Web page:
Defaulting on your student loans is one of the worst financial mistakes you can make. The reason: no matter how hard you try to avoid them, and no matter how many payments you miss, they will still track you down and make you pay them.
Whether you have to pay them now through wage garnishment, or later, by having your Social Security payments garnished, the student loan servicers and the US Government have a huge system in effect that prevents escape.
Here are some important tips on how to prevent yourself from defaulting on your student loans now, and in 5 years!
Only Borrow What You Need
The biggest thing you can do right now to prevent student loan default is to only borrow what you actually need for your college education. Too many students borrow using student loans to pay for all types of things – tuition, room and board, extracurricular activities, even personal stuff. If you borrow money to pay for all of these things, you may be setting yourself up fr failure in later life to repay these debts.
Instead, if you need to borrow money for your education, just borrow the minimum you need to get your tuition covered. Everything else needs to be on you – maybe you get a part time job while in school? Maybe you room with friends to keep your costs down? Maybe you only take public transportation? There are lots of options available.
Calculate Your Return on Investment
This may sound harsh if you are following your passions down a certain path, but you really need to calculate the return on your education investment. Borrowing money for education is an investment – an investment in your future earning potential. So, you should only borrow what you can expect to repay based on the salaries in the field you plan to work in.
If you are going to be an art major only earning $20,000 per year when you graduate, you shouldn’t be taking out $100,000 in student loans to go to a university. You really need to understand the difference that $20,000 in student loans makes over time. You should ideally be taking out about $5,000 in loans – something that would be manageable to repay within 10 years of graduation. On the other hand, if you’re going to be a doctor, you know your salary should cover the loan payments, and as such, can borrow more.
Avoid Private Student Loans
Avoiding private student loans is essential since the terms are usually not very favorable to the borrower when compared to federal student loans. In fact, many private student loans require cosigners, so, in cases of attempted default, the lender can go after the cosigner as well (which is usually a parent). If you go with federal student loans, there are at least options available if you are having difficulty making payments, so that is why you should avoid private student loans.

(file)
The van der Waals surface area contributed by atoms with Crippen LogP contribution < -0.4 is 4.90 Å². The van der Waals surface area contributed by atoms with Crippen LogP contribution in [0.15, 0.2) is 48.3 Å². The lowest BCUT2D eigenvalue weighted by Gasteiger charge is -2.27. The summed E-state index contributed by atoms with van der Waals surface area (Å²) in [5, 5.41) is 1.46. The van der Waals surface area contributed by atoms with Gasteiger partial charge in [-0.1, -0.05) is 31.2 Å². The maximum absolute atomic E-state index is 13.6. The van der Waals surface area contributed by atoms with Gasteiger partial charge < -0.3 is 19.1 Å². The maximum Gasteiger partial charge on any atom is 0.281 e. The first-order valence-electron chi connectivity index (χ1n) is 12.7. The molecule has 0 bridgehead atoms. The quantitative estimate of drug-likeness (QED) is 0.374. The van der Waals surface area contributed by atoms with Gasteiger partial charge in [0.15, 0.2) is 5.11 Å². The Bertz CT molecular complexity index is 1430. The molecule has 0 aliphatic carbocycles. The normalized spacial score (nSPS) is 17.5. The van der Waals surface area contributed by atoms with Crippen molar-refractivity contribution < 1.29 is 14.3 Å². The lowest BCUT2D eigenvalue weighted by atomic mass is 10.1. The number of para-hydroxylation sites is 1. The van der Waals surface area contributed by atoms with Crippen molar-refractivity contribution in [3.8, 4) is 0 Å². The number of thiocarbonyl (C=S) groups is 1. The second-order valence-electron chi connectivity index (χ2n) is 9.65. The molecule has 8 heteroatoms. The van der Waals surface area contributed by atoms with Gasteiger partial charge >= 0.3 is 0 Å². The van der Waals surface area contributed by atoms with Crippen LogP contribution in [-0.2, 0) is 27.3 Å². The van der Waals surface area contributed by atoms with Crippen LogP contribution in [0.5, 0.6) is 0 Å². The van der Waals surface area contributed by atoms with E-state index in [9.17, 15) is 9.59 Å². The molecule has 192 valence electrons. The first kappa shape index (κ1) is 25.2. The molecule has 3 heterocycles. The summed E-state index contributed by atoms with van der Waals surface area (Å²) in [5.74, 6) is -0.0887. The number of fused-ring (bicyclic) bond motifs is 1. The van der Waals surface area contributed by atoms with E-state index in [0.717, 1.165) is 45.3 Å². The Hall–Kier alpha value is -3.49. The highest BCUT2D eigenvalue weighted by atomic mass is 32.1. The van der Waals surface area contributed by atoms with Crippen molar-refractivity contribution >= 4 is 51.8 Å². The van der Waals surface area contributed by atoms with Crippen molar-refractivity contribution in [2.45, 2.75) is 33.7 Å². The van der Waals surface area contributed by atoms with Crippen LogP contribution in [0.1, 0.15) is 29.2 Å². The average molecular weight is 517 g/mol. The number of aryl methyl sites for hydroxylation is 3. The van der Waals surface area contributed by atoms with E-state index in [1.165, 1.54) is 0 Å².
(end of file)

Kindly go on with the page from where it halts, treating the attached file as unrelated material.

Prioritize Student Loan Debt
Once you are out of school and working, you should prioritize your student loan debt above all other debt. The reason – student loan debt cannot be discharged in bankruptcy. As such, you are stuck with it forever until you pay it off. That is not the case with most other types of debt, and so it is almost “the worst” debt to have. You should make sure that you are paying off your student loans as quickly as possible once you graduate, and get student loan debt free early on. So, if you can’t avoid student loan debt, the best thing you can do is tacklet it quickly.
If You’ve Already Defaulted
If you’ve already defaulted on your student loan debt, your best option is to go through student loan debt rehabilitation. This is a specific process created by the Department of Education to get your loans back in good standing, which will allow you to qualify again for student loan forgiveness or specialty student loan forgiveness programs.
Readers, what other tips or tricks do you have to prevent student loan default?
Robert Farrington is America’s Millennial Money Expert® and America’s Student Loan Debt Expert™, and the founder of The College Investor, a personal finance site dedicated to helping millennials escape student loan debt to start investing and building wealth for the future. You can learn more about him on the About Page, or on his personal site RobertFarrington.com.
He regularly writes about investing, student loan debt, and general personal finance topics geared towards anyone wanting to earn more, get out of debt, and start building wealth for the future.
He has been quoted in major publications including the New York Times, Washington Post, Fox, ABC, NBC, and more. He is also a regular contributor to Forbes.